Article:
Ms D van der Walt (DA), supporting an earlier point raised on safety in school hostels, said that there were no house mothers and fathers in special schools any more, and the effectiveness of the prefect system could not be ascertained. She also wanted to know if the Department’s policy covered the protection of lesbian, gay, and bisexual learners from all forms of attacks and discrimination based on their sexual orientation. She pointed out that a national intervention by the Department of Justice on protecting the lesbian, gay, and bisexual learners, in collaboration with the South African Human Rights Commission, had discovered through a study that more attacks of violence against these groups of children had been identified. The Human Rights Commission had explicitly frowned on the discrimination of children based on their sexual orientation and had provided for equal education rights for all learners.

The Chairperson wanted to know what could be done about the prevalence of vendors at schools who had been identified as being a source of the spread of drugs in schools; the cause of the violence identified in the three leading provinces, according to the Department’s statistics; what some of the frustrations of the Department in curbing school violence and dealing with school safety were; and which ten SADC countries South Africa was collaborating with in dealing with school violence, as well as the lessons and good practices that had been learnt from these countries.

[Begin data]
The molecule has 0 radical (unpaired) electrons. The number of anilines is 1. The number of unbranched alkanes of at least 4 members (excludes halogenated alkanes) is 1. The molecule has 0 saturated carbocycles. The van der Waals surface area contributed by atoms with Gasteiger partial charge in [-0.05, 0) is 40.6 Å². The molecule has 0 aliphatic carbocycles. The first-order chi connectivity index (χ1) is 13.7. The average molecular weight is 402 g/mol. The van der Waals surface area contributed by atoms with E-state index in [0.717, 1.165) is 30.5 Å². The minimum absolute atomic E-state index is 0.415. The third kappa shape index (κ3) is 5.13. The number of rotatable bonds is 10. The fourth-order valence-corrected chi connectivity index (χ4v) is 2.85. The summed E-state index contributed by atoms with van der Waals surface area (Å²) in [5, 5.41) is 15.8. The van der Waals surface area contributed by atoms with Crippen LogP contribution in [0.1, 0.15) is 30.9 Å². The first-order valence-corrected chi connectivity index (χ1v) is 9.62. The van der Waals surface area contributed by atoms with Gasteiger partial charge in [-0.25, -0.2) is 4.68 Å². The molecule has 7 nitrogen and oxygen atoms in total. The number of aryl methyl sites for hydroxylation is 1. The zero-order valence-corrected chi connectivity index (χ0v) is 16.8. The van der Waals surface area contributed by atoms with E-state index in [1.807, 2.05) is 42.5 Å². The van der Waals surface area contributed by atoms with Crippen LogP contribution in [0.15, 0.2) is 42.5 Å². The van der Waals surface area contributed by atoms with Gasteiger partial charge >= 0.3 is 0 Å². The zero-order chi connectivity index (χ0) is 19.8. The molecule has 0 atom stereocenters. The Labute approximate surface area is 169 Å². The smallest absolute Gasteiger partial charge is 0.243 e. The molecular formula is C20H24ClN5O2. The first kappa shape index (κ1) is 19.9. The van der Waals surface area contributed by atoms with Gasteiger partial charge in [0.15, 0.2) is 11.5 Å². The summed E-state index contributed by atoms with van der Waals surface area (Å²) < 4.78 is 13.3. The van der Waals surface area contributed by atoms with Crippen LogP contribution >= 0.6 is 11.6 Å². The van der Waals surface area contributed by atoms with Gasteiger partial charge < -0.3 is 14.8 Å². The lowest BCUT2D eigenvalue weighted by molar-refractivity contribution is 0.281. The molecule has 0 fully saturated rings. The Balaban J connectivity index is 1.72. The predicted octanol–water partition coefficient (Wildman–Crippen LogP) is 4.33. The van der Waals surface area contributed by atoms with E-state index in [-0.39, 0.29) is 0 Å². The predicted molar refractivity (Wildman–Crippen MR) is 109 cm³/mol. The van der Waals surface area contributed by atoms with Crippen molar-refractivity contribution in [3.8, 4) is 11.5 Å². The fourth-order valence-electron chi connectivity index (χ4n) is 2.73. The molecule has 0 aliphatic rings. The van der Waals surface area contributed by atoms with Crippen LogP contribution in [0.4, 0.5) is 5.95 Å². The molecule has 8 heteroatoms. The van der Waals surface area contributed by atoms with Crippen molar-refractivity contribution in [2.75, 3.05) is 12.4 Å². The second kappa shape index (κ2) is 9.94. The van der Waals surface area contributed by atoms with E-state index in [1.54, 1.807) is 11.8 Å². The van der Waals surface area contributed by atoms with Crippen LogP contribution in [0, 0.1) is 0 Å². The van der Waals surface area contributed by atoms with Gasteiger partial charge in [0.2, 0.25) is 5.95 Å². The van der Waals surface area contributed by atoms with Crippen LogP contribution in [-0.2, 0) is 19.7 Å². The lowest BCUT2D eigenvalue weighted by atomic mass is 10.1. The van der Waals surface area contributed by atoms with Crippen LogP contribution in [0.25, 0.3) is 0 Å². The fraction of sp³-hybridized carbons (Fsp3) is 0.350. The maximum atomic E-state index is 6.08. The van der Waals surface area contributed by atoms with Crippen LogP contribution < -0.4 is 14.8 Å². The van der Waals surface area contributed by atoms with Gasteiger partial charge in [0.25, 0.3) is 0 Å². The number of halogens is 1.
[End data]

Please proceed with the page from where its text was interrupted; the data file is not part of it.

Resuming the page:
Department’s response
Dr Whittle responded that zero tolerance to drugs was the major part of a broader programme of support within schools. It was about how support was provided to learners, as part of that initiative. There were approaches in some countries across the world, where children were summarily expelled after being caught with dangerous weapons. However, it had been found that to expel merely on the basis of being caught with dangerous weapons or drugs at school did not work.